Taking the political out of policy – producing evidence on UK housing issues is only part of the challenge

With ever-worsening housing affordability, first-time buyers left behind and tenants struggling to meet their rents, is the UK housing market officially broken? Is there a crisis? Here Professor Ken Gibb, Director of the new UK Collaborative Centre for Housing Evidence (CaCHE) aims to answer that question.

Personally I don’t find the shorthand phrase ‘housing crisis’ very helpful, but prefer to think of the housing system as confronting multiple, overlapping challenges which periodically ‘blow up’.

Unaffordable housing is one of several challenges – others are the UK economy’s vulnerability to instability in the housing market, lack of access to home ownership, homelessness, and the lack of sufficient new housing supply – particularly affordable, low-cost and social housing.

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Does this mean there has been a general lack of research on housing?

There is actually quite a lot of academic housing research, and the UK has long been in the vanguard in international comparative terms, although other countries like Australia are now producing a lot of excellent housing research.

There are some things we know quite a lot about, and other areas that are contested or relatively overlooked. One necessary early task that CaCHE will undertake is to identify what we know we don’t know – the ‘known unknowns’ – and also map and identify housing research that is underway.

Navigating a complex housing sector – spanning several disciplines and a wide range of different methods and techniques

CaCHE starts from a housing system perspective – these different stakeholders, segments and interests operate interdependently. We need to understand the dynamics of this system better if we are to make sense of the evidence, the problems and the required policy responses.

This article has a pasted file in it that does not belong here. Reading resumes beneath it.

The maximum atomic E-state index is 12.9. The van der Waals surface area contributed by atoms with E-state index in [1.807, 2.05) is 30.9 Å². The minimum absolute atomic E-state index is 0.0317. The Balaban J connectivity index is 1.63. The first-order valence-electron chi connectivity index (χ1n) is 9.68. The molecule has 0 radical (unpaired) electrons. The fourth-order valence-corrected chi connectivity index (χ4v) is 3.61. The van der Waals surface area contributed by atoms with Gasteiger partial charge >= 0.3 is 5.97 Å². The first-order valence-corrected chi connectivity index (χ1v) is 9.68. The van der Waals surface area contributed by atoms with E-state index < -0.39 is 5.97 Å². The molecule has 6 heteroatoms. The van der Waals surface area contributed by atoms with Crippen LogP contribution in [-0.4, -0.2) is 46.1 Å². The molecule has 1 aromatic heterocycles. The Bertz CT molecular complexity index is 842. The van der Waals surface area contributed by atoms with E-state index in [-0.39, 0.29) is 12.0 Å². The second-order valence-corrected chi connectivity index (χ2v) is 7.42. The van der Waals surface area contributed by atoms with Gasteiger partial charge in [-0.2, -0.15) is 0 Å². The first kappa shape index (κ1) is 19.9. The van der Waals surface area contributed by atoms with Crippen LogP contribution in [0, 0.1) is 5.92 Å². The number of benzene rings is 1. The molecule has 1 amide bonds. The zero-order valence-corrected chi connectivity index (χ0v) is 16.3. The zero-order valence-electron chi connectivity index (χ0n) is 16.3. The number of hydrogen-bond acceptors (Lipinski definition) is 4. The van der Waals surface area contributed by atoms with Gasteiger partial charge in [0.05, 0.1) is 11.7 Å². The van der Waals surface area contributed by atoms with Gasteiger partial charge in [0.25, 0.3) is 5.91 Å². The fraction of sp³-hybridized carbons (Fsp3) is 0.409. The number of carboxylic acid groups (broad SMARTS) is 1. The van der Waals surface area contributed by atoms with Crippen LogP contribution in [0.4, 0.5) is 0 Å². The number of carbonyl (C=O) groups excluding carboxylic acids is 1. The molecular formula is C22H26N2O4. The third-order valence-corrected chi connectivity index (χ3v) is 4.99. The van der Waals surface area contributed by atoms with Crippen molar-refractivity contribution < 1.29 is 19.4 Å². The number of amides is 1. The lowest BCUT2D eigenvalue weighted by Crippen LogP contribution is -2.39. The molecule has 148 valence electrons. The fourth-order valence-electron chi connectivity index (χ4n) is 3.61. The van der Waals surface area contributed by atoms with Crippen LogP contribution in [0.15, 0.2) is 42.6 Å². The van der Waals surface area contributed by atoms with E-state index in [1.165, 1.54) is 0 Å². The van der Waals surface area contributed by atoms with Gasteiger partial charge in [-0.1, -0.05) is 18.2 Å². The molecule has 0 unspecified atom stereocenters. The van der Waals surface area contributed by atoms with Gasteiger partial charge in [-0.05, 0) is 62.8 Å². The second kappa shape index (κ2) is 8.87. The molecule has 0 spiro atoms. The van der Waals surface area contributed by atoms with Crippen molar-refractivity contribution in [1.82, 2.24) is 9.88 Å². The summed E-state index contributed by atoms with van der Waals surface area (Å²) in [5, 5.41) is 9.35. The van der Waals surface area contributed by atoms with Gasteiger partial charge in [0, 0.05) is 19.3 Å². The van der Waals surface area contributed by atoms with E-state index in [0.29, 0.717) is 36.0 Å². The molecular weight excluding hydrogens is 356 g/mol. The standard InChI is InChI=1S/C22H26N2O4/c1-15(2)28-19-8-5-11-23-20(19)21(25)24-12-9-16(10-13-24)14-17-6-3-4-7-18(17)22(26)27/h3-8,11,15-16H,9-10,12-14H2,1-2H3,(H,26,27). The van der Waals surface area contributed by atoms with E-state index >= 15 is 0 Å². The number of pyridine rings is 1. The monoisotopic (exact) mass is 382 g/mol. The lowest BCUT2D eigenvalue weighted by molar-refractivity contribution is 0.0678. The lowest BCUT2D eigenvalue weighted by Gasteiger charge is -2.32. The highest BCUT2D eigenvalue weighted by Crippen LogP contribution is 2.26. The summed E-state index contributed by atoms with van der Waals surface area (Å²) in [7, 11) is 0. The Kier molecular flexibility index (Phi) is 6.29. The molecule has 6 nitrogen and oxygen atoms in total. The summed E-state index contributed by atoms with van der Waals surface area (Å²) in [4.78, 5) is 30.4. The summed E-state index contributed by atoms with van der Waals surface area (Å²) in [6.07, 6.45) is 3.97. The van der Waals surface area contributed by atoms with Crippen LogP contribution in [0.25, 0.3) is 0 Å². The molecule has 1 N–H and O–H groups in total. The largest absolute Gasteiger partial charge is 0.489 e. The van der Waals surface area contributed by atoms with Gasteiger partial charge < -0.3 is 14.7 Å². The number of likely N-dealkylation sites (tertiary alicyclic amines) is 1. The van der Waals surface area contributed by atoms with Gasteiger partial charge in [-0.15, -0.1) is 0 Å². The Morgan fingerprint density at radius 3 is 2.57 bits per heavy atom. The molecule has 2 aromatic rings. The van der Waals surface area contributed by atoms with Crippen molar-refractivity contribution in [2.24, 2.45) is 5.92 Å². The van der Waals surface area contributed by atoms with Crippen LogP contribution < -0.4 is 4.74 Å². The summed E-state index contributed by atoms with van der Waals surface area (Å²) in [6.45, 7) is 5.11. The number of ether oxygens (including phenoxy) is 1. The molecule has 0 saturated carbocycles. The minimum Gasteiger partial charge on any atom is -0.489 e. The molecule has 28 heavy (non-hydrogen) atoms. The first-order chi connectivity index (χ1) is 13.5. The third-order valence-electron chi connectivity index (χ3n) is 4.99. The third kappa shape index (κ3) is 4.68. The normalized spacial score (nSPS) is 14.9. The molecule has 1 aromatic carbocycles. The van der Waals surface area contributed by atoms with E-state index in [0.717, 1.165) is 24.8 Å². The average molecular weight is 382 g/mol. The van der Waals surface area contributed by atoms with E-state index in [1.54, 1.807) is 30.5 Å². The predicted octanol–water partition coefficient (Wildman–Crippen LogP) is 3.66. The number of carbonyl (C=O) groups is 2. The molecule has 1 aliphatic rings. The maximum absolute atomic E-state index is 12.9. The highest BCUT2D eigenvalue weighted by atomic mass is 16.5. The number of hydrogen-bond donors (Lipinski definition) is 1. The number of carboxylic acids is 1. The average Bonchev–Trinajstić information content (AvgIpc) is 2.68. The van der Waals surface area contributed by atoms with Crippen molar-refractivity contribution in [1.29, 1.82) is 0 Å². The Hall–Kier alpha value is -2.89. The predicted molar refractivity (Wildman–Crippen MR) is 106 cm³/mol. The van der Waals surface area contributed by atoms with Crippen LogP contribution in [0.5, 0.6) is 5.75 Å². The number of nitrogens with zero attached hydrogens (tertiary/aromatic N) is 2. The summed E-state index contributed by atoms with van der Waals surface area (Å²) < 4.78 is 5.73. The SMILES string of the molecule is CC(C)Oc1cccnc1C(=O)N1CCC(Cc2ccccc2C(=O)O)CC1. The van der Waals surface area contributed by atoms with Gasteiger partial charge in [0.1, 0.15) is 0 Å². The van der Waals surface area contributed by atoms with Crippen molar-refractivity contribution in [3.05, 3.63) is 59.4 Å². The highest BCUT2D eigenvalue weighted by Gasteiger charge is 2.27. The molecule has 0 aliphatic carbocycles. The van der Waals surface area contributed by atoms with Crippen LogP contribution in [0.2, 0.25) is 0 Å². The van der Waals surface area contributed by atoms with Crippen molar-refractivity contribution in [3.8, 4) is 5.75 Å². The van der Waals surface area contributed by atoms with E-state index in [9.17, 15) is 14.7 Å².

The problems are not simple and neither are the solutions. They inevitably require political processes reconciling insiders and outsider interests and the building of consensus over difficult choices, if we are to make real long-term progress in areas such as housing taxation, the location of new housing or the shape of housing-related welfare benefits.

Taking the political out of policy – producing evidence is only one part of the challenge, there needs to be political will to act on this evidence

Housing policies going back through time have often been advanced on the basis of an ideological position regarding preferred tenures, opposition to particular forms of social housing etc, and a willingness to support interventions which would appear not to be evidenced. These have also often been unclear in terms of value for money, distributional impacts and even achieving actual policy success.

One important point of course is that housing is dominated by the existing stock of dwellings while policy change takes time, usually more than one Parliament, to work through. So, a big problem is the lack of patient political capital. It is unquestionably unhelpful that successive governments have rapidly turned over housing ministers – I believe there have been more than 15 in the last 20 years.

A boost for housing research

As a large new investment in housing research, encompassing seven research themes, 13 consortium partners and three co-funders, CaCHE looks set to give housing research a major boost and expand academic influence on policy.

We need to be central to the campaign to restore evidence, rigorous knowledge and analysis to policymaking in housing. Our research will be prioritised according to the views of housing and research users through our sub-national knowledge exchange hubs, each acting as a group representing the regional housing system. By helping to demonstrate what works and what does not work, we intend to show the added value that good evidence brings to policymaking – including preventing heading down policy cul-de-sacs.

Reaching the goal – by managing research centre spread across multiple universities, organisations and disciplines

CaCHE is designed to reflect the width and complexity of the housing sector in contemporary British society. We had to be UK-wide in focus, committed to collaboration with stakeholders, and genuinely multi-disciplinary. To do all of this naturally points towards a large distributed centre across all parts of the UK and, in the end, with 13 consortium partners. It is one thing to direct a core team of staff; it is quite another to oversee 30 co-investigators spread far and wide. CaCHE is a great and rare opportunity, but it is also a challenge that cannot be taken on in anything other than a whole-hearted way.


Kenneth Gibb 150Professor Ken Gibb is Director of CaCHE, which is a consortium of 13 partners led by the University of Glasgow. The centre is funded by ESRC, Joseph Rowntree Foundation and the Arts and Humanities Research Council, and aims to provide new research evidence on housing for policymakers.


A longer version of this article originally ran in the ESRC’s
Society Now magazine.

Read about the work of CaCHE.

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